I was intrigued by a remark made by a Democratic pol (anonymous), as reported in The Nation. Hillary Clinton will have her big chance in 2008 because “04 is the year of clearing out the white guys.”
Why oh why is it always racial with these people? Why is it always “white” this and “white” that? Why not say that they are simply men? And is Sen. Clinton exempted from being white because she’s a woman, a leftist — and a Clinton?
(BTW, Hillary Rodham Clinton is about the whitest white woman I’ve ever seen — I don’t care who she hangs out with.)
So here I am, on a Sunday afternoon, reading the Vows section of the New York Times. It concerns a longtime Democratic activist named Dotty Lynch. She is now married to a man named Morgan Downey. They met on the George McGovern campaign. Lynch then became a Democratic pollster. She joined CBS News in 1985 — and is now that network’s “senior political editor.”
Of course, I thought. Of course, of course. What were the chances that CBS News’s senior political editor was not a longtime Democratic activist?
Below is the first paragraph of Christopher Benfey’s review of Ian Buruma’s new book on Japan. It was published in the NYT.
After Pearl Harbor, the Emperor Hirohito . . . was in a “splendid mood.” The well-traveled poet-sculptor Kotaro Takamura, who had visited New York and London, and lived for a time in Paris, the city of his idols Baudelaire and Rodin, wept with joy. The distinguished literary critic Takao Okuna, a witness to the devastating dive bombers and torpedoes in Hawaii, described the “sense of euphoria that we’d done it at last. . . . All the feelings of inferiority of a colored people from a backward country toward white people from the developed world disappeared in that one blow.”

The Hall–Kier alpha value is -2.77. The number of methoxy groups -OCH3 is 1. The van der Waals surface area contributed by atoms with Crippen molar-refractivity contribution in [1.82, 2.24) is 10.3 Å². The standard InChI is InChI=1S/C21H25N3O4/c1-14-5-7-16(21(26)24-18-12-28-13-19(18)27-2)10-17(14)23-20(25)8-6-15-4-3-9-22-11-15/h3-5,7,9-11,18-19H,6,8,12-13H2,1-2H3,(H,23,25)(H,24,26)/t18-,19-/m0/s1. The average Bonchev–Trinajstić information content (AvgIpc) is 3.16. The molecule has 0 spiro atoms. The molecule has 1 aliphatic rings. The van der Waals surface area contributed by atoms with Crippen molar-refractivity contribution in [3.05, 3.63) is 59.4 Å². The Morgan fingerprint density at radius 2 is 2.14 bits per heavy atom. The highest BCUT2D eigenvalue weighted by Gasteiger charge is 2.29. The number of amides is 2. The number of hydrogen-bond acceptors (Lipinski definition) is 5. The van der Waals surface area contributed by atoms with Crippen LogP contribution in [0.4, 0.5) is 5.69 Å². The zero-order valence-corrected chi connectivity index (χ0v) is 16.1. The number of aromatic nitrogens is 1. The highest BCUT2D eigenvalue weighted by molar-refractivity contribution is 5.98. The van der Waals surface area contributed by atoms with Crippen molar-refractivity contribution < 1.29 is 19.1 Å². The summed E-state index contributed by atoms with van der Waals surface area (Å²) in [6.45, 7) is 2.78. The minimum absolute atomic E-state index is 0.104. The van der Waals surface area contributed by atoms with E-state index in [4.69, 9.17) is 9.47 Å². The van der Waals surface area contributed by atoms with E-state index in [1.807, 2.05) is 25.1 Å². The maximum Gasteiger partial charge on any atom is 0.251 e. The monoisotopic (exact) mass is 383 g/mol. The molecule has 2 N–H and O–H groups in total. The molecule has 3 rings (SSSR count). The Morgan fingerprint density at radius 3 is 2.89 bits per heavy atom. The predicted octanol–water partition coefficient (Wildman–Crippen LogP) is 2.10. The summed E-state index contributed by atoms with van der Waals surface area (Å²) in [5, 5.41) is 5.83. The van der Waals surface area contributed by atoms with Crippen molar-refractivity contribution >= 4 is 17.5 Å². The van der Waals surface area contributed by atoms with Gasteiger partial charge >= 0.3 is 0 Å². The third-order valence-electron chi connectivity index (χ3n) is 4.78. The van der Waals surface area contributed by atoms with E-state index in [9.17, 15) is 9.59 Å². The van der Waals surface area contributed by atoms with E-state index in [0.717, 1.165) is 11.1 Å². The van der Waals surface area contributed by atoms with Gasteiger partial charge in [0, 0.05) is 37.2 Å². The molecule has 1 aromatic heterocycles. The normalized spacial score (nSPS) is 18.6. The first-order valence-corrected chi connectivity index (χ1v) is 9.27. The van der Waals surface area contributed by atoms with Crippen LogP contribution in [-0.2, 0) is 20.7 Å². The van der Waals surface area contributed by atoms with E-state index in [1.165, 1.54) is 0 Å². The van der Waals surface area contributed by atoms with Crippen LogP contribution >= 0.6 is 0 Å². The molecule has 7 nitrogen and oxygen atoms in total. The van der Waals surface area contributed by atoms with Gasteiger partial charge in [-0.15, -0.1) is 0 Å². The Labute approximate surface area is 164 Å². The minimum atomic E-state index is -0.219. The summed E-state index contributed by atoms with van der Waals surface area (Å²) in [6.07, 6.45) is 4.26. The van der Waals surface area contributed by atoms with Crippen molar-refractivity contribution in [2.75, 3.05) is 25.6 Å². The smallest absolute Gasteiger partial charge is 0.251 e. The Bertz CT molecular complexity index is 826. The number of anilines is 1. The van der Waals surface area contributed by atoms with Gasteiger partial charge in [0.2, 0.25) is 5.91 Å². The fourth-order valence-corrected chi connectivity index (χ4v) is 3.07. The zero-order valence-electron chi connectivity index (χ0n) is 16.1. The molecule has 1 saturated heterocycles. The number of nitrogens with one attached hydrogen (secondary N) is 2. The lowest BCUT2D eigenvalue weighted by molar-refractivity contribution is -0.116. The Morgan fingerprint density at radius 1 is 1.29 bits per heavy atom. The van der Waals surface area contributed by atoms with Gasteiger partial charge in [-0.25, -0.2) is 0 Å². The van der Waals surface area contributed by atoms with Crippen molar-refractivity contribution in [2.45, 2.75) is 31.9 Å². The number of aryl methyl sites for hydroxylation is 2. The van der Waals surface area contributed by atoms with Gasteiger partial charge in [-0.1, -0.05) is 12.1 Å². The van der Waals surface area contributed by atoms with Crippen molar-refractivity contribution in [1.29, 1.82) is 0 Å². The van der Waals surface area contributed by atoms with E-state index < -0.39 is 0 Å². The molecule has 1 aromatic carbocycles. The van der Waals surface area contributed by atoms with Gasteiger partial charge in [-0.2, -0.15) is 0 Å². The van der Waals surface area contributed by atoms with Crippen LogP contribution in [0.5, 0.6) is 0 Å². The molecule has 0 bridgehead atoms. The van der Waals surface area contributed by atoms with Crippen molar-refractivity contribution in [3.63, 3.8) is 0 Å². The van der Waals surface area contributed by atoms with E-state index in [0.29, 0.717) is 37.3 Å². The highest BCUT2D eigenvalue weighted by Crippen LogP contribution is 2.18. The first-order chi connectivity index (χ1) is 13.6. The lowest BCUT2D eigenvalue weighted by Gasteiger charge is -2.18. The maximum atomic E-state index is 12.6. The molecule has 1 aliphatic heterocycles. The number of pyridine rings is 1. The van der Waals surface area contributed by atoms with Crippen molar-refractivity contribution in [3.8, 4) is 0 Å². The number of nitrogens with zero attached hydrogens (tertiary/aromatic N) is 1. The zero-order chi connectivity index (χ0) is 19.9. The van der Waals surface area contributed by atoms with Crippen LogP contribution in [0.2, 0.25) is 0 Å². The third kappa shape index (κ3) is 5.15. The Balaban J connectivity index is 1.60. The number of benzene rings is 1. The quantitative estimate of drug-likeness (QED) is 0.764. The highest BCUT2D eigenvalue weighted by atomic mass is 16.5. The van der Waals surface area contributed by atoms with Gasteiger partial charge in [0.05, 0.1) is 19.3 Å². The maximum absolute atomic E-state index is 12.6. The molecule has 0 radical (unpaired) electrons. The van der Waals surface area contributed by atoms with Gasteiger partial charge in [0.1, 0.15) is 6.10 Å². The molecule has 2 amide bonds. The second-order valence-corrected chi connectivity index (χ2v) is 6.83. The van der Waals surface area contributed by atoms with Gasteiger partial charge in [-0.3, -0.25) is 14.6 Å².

Were you reminded of the aftermath of 9/11? Me too.
There is no more admirable group in the world than Brothers to the Rescue. This is the Cuban exile group that has flown thousands of patrols in search of those fleeing the homeland, on anything that can float. If any group ever deserved the Nobel peace prize or something — it is this one.
I was saddened to learn that Brothers has suspended its missions, because it can no longer afford to fly them. May they be up in the air soon. And may that tyrant be overthrown, so that the missions would no longer be needed.
I was also interested to learn that four members of the Cuban Coast Guard defected in Key West. After docking in a hotel marina, they flagged down police, seeking asylum.
Why do liberals never ask themselves why so many undertake the desperate act of trying to leave their country? But then, they know the answer, don’t they? Because they’re all racist, greedy, criminal Batista stooges.
If you’re interested in the Enron case — beyond the agreed-on national myth — check out this fascinating New York Times story by Kurt Eichenwald. The reporter recites the accepted version of the Ken Lay saga. He then writes, “But this story of a hypocrite unmasked suffers from one significant flaw: it appears to be untrue.”
I had a memory the other night, as I was attending a performance of Barber’s Dover Beach (the string-quartet-and-baritone setting of Matthew Arnold’s great poem “Dover Beach” by Samuel Barber, the American composer). In fact, I think I’ve told this story in Impromptus before.
In college, I had a class titled “The Ordeal of the Union.” It was about the run-up to the Civil War. The class ended — and climaxed — on the eve of the Civil War, and the professor — an Alabamian — read the portion of “Dover Beach” that deals with “ignorant armies clashing in the night.” He cried.
That’s something one can never forget: a professor weeping. You had the idea that this was really, really . . . horrible and important.
Reviewing a children’s autobiography of Marian Anderson in the New York Times, Ellen Feldman wrote that a photo of the Lincoln Memorial concert “pulses with the courage and dignity of a Diego Rivera mural.”